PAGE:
An integral part of any organization today is it's rewards and recognition program. These incentives are generally given on a monthly, quarterly or yearly basis ( the less frequent the award, the more desired it is ). In some cases you even have awards given on a weekly basis. Regardless of the frequency, the goal is to ensure that the employee feels appreciated and that his/her work has not gone unnoticed. It also serves as a great way of pushing people to do better.

There are number of resources ( both free and paid ) available on the internet that will give you a more detailed idea of how an effective R&R program can be setup and managed. Over the years I've noticed people respond a lot better to recognition of achievement than monetary rewards.  A meal with the head of a department, a certificate publicly awarded, a poster on a wall goes a long way towards making the employee feel a lot more appreciated than a bit of money ( thought it doesn't hurt ) . Not to mention instilling a need in his/her colleagues to get that award the next time!

The bottom line is to figure out ways to motivate your people, and with Knowledge Management it is no different. One of the biggest challenges in Knowledge Management these days is getting people actively involved.

Unlike other initiatives which use a mix of the carrot and stick approach, KM can only be promoted using the carrot, you need to have passionate and motivated people at the helm if you want great results. Getting them on board by any means is what you should be aiming to do.

The challenge

Now the challenge is, what motivates the average users to contribute towards the system? Is it the rewards or the recognition?  While i do believe the latter is more coveted from what I've seen its a balance between both.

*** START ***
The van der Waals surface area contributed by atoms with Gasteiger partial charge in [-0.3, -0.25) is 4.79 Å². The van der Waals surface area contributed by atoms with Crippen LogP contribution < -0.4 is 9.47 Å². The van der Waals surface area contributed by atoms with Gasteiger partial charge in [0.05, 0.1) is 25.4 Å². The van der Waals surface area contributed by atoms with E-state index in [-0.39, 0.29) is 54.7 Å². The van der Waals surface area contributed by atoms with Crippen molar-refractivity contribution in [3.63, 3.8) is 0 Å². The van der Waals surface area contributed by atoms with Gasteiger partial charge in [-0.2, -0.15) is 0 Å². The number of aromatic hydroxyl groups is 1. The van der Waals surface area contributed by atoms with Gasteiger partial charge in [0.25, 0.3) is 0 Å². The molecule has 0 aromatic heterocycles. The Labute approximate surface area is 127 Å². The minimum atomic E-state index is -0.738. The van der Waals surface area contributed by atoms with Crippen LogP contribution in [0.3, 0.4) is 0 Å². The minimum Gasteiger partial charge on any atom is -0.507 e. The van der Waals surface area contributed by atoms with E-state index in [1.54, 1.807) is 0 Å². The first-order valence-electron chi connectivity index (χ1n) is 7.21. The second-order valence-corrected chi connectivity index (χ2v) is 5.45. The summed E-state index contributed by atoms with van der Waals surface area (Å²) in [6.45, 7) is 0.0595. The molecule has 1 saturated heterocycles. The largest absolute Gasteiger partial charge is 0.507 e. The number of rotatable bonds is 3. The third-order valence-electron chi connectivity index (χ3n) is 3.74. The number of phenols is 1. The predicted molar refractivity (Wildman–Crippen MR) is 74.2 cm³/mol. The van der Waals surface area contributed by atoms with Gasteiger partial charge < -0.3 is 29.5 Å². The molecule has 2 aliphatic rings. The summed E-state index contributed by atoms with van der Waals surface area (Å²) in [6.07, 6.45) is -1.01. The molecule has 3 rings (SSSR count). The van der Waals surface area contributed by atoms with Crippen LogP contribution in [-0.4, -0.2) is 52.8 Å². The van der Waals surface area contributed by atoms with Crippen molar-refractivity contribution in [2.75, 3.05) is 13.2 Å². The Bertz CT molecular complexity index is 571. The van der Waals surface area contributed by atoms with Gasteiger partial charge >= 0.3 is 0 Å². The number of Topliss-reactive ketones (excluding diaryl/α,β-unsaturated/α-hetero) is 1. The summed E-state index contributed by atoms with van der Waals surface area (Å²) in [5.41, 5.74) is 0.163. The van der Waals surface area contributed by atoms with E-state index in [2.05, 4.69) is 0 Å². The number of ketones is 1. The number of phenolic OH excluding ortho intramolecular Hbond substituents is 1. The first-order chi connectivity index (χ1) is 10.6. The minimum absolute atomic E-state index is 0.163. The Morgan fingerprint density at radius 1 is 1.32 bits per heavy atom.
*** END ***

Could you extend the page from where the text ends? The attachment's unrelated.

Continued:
However, for the long term sustainability of any KM initiative there has to a be focused move from a rewards based system to one of recognition. For one, its cheaper , second and more importantly, studies done in corporates have shown that the single largest motivator amongst employees is recognition by their peers and superiors.

Knowledge Management is that perfect platform that enables even the youngest of employees’ to show case their ideas and talents on a corporate platform. It ensures that if you are good at what you do, your voice isn’t lost in the crowd. This, i feel is the biggest selling point of KM to the average employee. It goes without saying there has to be merit in the KM program itself and the benefits it brings.

All said and done the driving force behind KM implementation for an organization is a little different. Numbers speak volumes, and unless corporates see a monetary benefit towards implementing a KM initiative, chances are they’d rather invest the money somewhere else. So while setting up a rewards and recognition system for KM is a great step you need to have done your groundwork to ensure that you have a robust program in place.